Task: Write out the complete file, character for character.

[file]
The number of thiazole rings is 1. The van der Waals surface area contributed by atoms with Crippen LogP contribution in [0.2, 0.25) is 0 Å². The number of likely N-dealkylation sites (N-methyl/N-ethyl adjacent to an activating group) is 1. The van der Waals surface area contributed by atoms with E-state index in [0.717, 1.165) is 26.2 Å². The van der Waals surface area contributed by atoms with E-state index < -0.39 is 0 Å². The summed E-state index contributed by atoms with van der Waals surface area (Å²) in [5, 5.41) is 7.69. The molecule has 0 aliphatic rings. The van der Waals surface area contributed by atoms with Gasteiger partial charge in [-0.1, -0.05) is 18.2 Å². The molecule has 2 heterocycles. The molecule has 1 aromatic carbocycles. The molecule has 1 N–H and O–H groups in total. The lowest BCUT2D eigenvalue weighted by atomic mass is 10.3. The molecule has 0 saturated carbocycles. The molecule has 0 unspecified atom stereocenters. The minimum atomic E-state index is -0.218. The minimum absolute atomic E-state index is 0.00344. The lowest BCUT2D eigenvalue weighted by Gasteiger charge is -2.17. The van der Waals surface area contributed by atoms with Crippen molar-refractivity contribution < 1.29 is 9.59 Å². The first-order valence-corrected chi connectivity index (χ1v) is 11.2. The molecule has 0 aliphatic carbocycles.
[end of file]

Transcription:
The number of thiazole rings is 1. The van der Waals surface area contributed by atoms with Crippen LogP contribution in [0.2, 0.25) is 0 Å². The number of likely N-dealkylation sites (N-methyl/N-ethyl adjacent to an activating group) is 1. The van der Waals surface area contributed by atoms with E-state index in [0.717, 1.165) is 26.2 Å². The van der Waals surface area contributed by atoms with E-state index < -0.39 is 0 Å². The summed E-state index contributed by atoms with van der Waals surface area (Å²) in [5, 5.41) is 7.69. The molecule has 0 aliphatic rings. The van der Waals surface area contributed by atoms with Gasteiger partial charge in [-0.1, -0.05) is 18.2 Å². The molecule has 2 heterocycles. The molecule has 1 aromatic carbocycles. The molecule has 1 N–H and O–H groups in total. The lowest BCUT2D eigenvalue weighted by atomic mass is 10.3. The molecule has 0 saturated carbocycles. The molecule has 0 unspecified atom stereocenters. The minimum atomic E-state index is -0.218. The minimum absolute atomic E-state index is 0.00344. The lowest BCUT2D eigenvalue weighted by Gasteiger charge is -2.17. The van der Waals surface area contributed by atoms with Crippen molar-refractivity contribution < 1.29 is 9.59 Å². The first-order valence-corrected chi connectivity index (χ1v) is 11.2. The molecule has 0 aliphatic carbocycles.